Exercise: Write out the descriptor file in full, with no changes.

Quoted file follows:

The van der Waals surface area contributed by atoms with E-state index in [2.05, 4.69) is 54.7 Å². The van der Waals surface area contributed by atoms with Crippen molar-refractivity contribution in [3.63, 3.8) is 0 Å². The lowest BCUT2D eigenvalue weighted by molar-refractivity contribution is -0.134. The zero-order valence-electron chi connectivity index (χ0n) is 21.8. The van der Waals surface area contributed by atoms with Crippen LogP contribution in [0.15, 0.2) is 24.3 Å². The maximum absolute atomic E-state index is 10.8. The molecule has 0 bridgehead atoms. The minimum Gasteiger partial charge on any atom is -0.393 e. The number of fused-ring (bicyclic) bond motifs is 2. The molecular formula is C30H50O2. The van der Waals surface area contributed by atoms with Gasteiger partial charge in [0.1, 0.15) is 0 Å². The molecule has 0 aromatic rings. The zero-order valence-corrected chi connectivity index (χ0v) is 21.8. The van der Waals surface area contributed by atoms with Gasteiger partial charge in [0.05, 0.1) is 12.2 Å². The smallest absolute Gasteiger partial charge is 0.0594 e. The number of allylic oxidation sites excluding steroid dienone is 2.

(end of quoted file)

The van der Waals surface area contributed by atoms with E-state index in [2.05, 4.69) is 54.7 Å². The van der Waals surface area contributed by atoms with Crippen molar-refractivity contribution in [3.63, 3.8) is 0 Å². The lowest BCUT2D eigenvalue weighted by molar-refractivity contribution is -0.134. The zero-order valence-electron chi connectivity index (χ0n) is 21.8. The van der Waals surface area contributed by atoms with Crippen LogP contribution in [0.15, 0.2) is 24.3 Å². The maximum absolute atomic E-state index is 10.8. The molecule has 0 bridgehead atoms. The minimum Gasteiger partial charge on any atom is -0.393 e. The number of fused-ring (bicyclic) bond motifs is 2. The molecular formula is C30H50O2. The van der Waals surface area contributed by atoms with Gasteiger partial charge in [0.1, 0.15) is 0 Å². The molecule has 0 aromatic rings. The zero-order valence-corrected chi connectivity index (χ0v) is 21.8. The van der Waals surface area contributed by atoms with Gasteiger partial charge in [0.05, 0.1) is 12.2 Å². The smallest absolute Gasteiger partial charge is 0.0594 e. The number of allylic oxidation sites excluding steroid dienone is 2.